by Jason Stotts
In September of last year, on the old Erosophia, I published an essay called “Objectivism, Masculinity, Femininity, and Homosexuality: Initial Thoughts.” Recently, I was sent an e-mail, asking some very good questions about the essay and questioning my definitions of masculinity and femininity. Below, I am going to reprint that letter anonymously, and with the author’s permission, and my response to the author. I would advise, before you read this, to first read the essay on the old Erosophia, if you have not done so yet.
I just read your essay on Objectivism, Masculinity, Femininity, and Homosexuality: Initial Thoughts.
Very well written. It is intelligent, rational, thought provoking and informative. I applaud you for your work. In fact, your explanation on feeling masculine via Adonis is the best explanation I have ever heard on emotion experience via gay sex.
I still have some questions after reading your article that I hope that you can help me understand your view.
You have defined masculinity as “being the experience of one’s embodied maleness” rather than the traditional definition of “dominance.” “Masculinity is no more than the recognition of one’s maleness and the experience of masculinity is the experience of being an embodied man.” As far as I can deduce it, you are saying that male is as male does. If you feel it, then that’s masculinity. The same goes for femininity. If you feel as a female, then that’s femininity.
Please correct me if I am wrong because that’s all I can deduce your explanation to. Now my problem with it is you are still NOT explaining what masculinity is. I’m not saying that “dominance” is a good definition, but I suspect it became generally accepted because it is easier to accept a definition with a synonym (rightly or wrongly).
Your explanation of male is as male does, on the other hand, doesn’t seem to give me anything to grab onto as an definition.
The second part of your definition of masculinity is the desire for penetration; femininity is the desire for reception. As you adequately pointed out, the bottom in a gay sex situation, he clearly likes to receive. This puts masculinity as a definition at odds with itself. The bottom comes out of his sexual encounter feeling more male, not more female; yet his masculinity is achieved via reception and not penetration.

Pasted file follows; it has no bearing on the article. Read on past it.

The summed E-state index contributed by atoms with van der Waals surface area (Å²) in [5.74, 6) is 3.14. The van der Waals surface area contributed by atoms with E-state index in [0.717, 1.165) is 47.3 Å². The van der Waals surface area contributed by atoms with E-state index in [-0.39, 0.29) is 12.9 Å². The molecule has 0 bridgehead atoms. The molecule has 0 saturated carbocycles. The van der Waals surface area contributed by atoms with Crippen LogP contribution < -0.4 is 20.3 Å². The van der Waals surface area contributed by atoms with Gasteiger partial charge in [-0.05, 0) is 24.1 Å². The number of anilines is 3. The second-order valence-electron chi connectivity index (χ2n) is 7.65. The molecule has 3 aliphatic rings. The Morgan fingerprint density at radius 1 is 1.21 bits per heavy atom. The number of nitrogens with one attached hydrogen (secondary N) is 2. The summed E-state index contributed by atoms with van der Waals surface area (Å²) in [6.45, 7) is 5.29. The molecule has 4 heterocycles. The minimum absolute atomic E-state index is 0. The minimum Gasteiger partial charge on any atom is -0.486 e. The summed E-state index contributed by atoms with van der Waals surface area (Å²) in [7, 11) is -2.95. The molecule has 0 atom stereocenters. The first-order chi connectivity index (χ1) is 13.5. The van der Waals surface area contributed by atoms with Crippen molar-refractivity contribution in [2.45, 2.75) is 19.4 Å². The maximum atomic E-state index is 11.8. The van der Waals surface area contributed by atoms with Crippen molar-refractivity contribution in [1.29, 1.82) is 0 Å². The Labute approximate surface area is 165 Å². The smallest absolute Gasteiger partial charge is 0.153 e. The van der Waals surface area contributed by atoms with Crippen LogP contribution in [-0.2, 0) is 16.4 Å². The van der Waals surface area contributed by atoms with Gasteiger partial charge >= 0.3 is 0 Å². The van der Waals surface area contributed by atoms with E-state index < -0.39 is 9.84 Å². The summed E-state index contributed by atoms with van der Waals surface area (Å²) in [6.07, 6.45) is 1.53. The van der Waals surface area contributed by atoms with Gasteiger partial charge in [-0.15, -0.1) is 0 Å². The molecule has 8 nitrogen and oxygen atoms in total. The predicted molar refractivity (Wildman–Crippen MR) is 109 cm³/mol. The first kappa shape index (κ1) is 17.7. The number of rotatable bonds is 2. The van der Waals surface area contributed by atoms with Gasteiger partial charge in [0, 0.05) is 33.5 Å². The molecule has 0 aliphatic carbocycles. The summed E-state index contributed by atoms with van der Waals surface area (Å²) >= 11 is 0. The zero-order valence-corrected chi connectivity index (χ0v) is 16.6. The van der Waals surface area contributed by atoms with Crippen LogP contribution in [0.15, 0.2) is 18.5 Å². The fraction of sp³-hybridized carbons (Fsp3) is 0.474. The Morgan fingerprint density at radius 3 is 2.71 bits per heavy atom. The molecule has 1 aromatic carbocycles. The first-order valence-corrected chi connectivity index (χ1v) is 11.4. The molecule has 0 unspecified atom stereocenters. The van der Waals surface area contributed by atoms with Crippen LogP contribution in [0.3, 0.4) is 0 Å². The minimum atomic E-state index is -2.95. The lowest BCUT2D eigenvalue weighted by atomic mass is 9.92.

To take this a step further, if I disregard the second half of your definition, “masculinity” and “femininity” really sound like the same thing describing respective gender. Am I understanding you correctly?
And this is where I run into trouble, if masculinity and femininity are both just words describing the same thing, then men and women are truly and intrinsically alike. That would be true if you can prove to me that you can take any child and mold them into exactly the stereotypical maleness or femaleness. Of course that poses a question bordering on absurdity.
In my anecdotal, personal and non-scientific method of deduction, I believe that there are in-born maleness and femaleness. Being a female, I naturally like certain things girly. Perhaps I’ve been completely influenced by my upbringing, or perhaps some of it is in my genes. Unless you can say for a fact that it is all in my upbringing, whatever that is in my genes that is driving my feminine penchants then is the de-facto “femininity” – my inborn femaleness.
This is what I am getting at, it seems to me that there are intrinsic maleness and femaleness. I can’t tell you what they are. I agree that they are not as broad stroke as “dominance” and “submissiveness.” I also don’t think I can accept the definition as general as they are what they are. I am hoping for a more precise answer: what exactly is masculinity and what exactly is femininity? Or, put it this way: what is it that makes the bottom gay guy and the top lesbian girl feel their respective gender correctness?
Can you help? If I am missing a logic link here, please help me see it. I really appreciate it. This is a subject I’ve pondered on and have never quite came up with a satisfying answer. Your thoughts are welcome.
Thank you for writing. I always enjoy corresponding with people about the essays I write, but very few people ever write.In terms of the issue of masculinity and femininity, let me confess first that I don’t think that I’ve completely answered the question myself. The essay you read comes from a longer essay that served as the basis for a speech that I presented to the Ohio Objectivist Society last summer.